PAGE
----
Over spring break I traveled from New York City to Washington, D.C. to do research at the Library of Congress for a book I am writing about Theodore Roosevelt Sr., father of the twenty-sixth president. This was my second visit to the LOC this year. Such a trip is a little easier because my spouse is working in the Greater DC area and we have an apartment just outside the city.
Getting off the bus at Union Station I hopped on the Metro, eager to reach our home away from home, put my bags down, and see the Mrs. The first thing I noticed was how crowded the subway was. The reason, I read in the next day’s Washington Post, was that the cherry blossoms were in peak bloom. Add in the balmy 80 degree weather—a good 15-20 degrees above average—and it made for a busy weekend. Ridership, the Post reported, was 83% above normal Sunday activity. It was crowded but invariably everyone was in a good mood and enjoying the glorious spring weather.
The following day I was up and out early and on the Orange Line for Capitol South. It was much less stressful this time. On that first trip in January I had to find the Madison Building, fill out the requisite paperwork, sit for a photo i.d., learn the ins-an-outs of signing in at Manuscript Division, and do the little things like purchasing a copy card. To say it was stressful would be an understatement. This time I whisked in like a seasoned pro. A week sounds like a long time, but it is not. I was eager to get to work.
Theodore Roosevelt was integral to the growth of the Library of Congress. It was his Executive order of 9 March 1903 that transferred the papers of many of the Founding Fathers—including those of Washington, Jefferson, Madison, Alexander Hamilton, and Ben Franklin—from the State Department to the National Library. The majestic Jefferson Building opened less than five years prior to Roosevelt’s presidency, having moved across the street from the Capitol in 1897. A writer and historian in his own right, Roosevelt was eager to help the Library become a modern institution for the twentieth century. He also had a good relationship with Librarian of Congress Herbert Putnam, who graduated from Harvard a few years after Roosevelt and ran the Library for four decades until his retirement in 1939.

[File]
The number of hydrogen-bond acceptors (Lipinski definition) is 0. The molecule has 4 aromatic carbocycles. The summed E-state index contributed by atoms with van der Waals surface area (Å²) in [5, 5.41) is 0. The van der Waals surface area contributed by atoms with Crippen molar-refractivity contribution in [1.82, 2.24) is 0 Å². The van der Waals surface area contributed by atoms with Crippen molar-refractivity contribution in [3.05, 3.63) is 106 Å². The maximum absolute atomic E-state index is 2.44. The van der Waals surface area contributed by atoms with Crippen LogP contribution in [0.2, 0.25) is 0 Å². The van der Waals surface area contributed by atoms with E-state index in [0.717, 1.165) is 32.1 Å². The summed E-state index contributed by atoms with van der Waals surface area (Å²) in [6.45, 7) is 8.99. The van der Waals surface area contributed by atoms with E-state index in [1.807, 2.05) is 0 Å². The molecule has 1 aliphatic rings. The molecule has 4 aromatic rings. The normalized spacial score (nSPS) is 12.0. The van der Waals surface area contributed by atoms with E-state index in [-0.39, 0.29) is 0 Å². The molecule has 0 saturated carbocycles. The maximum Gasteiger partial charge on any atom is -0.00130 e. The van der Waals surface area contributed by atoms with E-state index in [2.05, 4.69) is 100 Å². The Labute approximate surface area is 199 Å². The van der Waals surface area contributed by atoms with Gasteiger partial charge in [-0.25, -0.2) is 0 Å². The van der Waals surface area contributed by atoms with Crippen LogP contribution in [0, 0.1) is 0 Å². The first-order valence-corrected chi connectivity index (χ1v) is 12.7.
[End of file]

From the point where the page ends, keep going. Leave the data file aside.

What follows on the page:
It is easier to research presidential papers than other documents because they are indexed more extensively than most other materials. This is fortunate because even in the best of circumstances searching archival records is a laborious and time consuming task. Roosevelt’s papers at the Library of Congress are contained on no less than 485 rolls of microfilm. Compare that to Chester Arthur’s microfilmed paper trail, which is only ten reels. The marked disparity is because of Roosevelt’s extraordinary productiveness and Arthur’s destruction of most of his papers just before he died.
All told, I had a fun and productive week in the Manuscript Division. Right now I am in the process of organizing the reams of material I photocopied. If all goes well I will return again in early summer.
About the Author: Keith Muchowski is chair of the ACRL/NY Special Collections and Archives Discussion Group. He is a librarian at New York City College of Technology (CUNY) and volunteer at Governors Island National Monument and Theodore Roosevelt Birthplace National Historic Site. He blogs at thestrawfoot.com.